One of the Augustinian friars, Rev. Francisco Lopez, a great Augustinian philologist, with the help of Pedro Bukaneg, the blind genius of the Ilocano tongue who was from this place and author of the epic - "Biag Ni Lam-ang", labored hard to translate the Bellarmine Cathechism originally written by Robert Cardinal Bellarmine. The book was approved at the Bantay Convent in 1616 printed in Malayan Script and Spanish alphabet and was first published in 1621. The Bellarmine Catechism was the first book in Ilocano to be printed and its influence on the morality, culture and language of the entire Ilocos is measurable.
Several battles have spillovers in Bantay, one of which was the Ilocos Revolution (Dec. 24, 1762 to May 1763) led by Diego Silang. Here, this heroic figure resolved to kill the bishop-elect Bernardo Ustariz and all Spanish friars imprisoned by him in Bantay. The prisoners prayed fervently to Our Lady of Charity for their deliverance until a Spanish mestizo nicknamed "Miguel Vicos" treacherously killed Silang on May 28, 1763, with a pistol at his makeshift fort on a place on a hillside referred to as Calle Encuentro (now Crisologo Street). For the Spaniards, Vicos was their savior and to his honor a commemorative monument was erected in 1763 which became the epitome of the Town Plaza. It is replaced later by a memorial to Diego Silang towards the end of the 19th century.
Inspired with the common vision that it will strengthen and improve the totality of local governance, Municipal buildings [Annex I (Legislative Building) and Annex II (Puericulture Building)] were blessed and inaugurated on December 23, 1999, and May 5, 2003, respectively. Considered as major breakthroughs and milestone feats in the History of Bantay, these massive structures were built to 'reinforce' the Old(Main) Building in order to meet the vast administrative demands and service requirements of the publice clientele. Sourced from Provincial and Municipal funds, these expansion edifices are the lasting tributes of the municipal andministrators (1998-2001 and 2001-2004) showcasing local accomplishment and a legacy during their incumbency.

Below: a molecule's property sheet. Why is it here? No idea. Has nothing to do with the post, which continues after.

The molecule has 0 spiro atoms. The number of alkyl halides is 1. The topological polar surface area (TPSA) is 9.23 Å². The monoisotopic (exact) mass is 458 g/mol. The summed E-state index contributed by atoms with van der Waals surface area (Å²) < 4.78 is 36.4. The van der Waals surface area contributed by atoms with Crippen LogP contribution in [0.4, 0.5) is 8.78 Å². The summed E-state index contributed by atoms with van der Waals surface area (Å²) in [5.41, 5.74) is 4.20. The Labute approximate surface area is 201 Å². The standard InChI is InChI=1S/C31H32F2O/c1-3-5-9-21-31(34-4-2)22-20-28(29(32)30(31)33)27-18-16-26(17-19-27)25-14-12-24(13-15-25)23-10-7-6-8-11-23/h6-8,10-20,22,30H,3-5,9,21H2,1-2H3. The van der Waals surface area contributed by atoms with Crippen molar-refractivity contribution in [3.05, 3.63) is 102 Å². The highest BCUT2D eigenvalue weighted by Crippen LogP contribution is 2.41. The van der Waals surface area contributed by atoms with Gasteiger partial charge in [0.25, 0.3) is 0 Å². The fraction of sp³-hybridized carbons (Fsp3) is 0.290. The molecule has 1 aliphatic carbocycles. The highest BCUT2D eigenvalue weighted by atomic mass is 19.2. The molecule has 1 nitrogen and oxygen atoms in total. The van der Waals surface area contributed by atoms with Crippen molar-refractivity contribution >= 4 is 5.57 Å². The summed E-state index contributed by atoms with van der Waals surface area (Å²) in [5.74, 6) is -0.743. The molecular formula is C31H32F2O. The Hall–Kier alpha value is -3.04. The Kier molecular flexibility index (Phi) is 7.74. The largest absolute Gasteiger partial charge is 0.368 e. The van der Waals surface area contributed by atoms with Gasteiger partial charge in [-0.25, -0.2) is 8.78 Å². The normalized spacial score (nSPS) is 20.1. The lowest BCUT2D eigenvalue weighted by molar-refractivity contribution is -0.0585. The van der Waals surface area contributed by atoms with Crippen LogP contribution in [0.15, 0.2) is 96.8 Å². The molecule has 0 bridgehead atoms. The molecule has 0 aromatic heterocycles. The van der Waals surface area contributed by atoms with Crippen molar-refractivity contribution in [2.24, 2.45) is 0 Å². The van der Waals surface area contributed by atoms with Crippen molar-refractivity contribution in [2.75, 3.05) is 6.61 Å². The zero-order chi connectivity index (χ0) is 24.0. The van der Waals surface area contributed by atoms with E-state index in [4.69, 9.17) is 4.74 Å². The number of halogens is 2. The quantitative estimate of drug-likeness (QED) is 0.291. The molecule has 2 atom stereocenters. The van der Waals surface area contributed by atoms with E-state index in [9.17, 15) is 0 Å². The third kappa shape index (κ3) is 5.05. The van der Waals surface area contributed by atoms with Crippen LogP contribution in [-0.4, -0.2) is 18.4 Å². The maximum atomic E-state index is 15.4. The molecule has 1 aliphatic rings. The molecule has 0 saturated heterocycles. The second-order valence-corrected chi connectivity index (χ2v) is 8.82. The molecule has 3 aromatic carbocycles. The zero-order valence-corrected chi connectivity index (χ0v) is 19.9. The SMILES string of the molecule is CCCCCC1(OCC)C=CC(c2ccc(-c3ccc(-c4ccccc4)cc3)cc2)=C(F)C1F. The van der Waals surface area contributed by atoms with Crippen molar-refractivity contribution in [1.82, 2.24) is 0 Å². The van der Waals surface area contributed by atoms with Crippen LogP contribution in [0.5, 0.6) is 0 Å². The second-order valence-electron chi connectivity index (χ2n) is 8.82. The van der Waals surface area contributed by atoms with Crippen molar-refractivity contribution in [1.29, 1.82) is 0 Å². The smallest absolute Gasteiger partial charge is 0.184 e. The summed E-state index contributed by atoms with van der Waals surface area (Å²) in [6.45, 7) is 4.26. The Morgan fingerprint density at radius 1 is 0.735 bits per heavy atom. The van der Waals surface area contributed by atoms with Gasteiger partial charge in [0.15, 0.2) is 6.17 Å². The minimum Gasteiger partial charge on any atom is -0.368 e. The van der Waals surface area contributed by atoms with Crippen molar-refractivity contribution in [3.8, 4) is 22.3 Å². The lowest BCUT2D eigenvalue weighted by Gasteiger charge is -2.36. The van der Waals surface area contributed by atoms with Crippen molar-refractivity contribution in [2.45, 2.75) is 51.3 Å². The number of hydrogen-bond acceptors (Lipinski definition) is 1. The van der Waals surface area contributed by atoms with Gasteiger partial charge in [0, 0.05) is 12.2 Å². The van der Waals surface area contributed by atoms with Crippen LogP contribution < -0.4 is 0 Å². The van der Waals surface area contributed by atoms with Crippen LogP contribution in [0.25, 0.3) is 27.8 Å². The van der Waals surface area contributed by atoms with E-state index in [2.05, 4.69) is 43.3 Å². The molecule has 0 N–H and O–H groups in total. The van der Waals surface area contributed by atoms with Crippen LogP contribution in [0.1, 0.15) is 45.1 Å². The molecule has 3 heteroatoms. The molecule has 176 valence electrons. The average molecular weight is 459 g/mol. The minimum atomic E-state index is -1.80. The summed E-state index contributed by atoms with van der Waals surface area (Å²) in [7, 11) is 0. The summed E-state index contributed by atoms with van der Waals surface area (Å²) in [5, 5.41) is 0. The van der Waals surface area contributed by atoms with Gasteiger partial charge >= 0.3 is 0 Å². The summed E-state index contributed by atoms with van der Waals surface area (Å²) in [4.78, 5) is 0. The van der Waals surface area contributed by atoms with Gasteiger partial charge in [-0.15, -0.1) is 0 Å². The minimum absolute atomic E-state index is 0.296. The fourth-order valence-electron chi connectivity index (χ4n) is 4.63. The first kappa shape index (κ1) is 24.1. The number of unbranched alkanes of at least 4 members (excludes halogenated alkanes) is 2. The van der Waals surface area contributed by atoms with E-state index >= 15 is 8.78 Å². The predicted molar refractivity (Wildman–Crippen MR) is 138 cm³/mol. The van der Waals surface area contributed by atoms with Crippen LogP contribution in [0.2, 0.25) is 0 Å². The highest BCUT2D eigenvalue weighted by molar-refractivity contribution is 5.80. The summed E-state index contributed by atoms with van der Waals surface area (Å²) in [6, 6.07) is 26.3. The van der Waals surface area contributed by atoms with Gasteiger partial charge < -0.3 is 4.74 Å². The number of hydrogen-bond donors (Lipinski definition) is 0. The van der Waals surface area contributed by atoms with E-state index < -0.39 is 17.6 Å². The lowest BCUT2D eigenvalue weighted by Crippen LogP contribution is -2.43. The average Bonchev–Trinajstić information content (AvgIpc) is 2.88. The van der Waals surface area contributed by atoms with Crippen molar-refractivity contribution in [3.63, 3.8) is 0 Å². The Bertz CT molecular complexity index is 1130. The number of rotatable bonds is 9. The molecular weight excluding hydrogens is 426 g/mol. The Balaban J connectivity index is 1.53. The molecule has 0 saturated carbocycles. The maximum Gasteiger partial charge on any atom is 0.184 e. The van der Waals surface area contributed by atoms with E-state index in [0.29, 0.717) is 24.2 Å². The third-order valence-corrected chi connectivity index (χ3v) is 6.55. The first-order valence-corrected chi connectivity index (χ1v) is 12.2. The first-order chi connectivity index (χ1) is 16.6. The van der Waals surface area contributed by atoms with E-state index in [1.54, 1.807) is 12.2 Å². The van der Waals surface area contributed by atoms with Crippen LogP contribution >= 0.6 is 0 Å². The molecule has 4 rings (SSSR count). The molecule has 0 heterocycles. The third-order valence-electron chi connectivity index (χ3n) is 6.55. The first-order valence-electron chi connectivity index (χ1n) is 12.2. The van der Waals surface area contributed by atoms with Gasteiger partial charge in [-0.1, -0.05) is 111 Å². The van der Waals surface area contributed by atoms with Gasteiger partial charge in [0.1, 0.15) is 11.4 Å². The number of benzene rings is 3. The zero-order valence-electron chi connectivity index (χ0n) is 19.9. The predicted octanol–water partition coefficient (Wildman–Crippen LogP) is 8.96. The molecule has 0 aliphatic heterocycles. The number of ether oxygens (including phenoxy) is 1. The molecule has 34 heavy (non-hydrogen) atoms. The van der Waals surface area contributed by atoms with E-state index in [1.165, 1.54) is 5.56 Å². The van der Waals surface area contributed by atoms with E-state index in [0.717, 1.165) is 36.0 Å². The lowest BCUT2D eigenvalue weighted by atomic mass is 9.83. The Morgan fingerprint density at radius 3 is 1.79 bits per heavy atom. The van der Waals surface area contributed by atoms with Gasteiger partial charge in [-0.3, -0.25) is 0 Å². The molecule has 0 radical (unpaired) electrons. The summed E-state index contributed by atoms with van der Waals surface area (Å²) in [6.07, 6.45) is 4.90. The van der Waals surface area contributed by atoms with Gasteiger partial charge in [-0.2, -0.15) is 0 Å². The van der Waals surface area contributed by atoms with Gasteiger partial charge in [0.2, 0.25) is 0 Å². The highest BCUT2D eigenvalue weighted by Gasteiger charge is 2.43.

Dur-as Bantay Era
The Municipality holds the distinction of being the first Local Government Unit in Ilocos Sur to use an Electronic Scoreboard in a sporting event (the first ever to do so in the province was the University of Northern Philippines); the first to open hiking trails; and the first municipality in Ilocos Sur to hold a National Shootfest.
|Population census of Bantay|
|Source: Philippine Statistics Authority|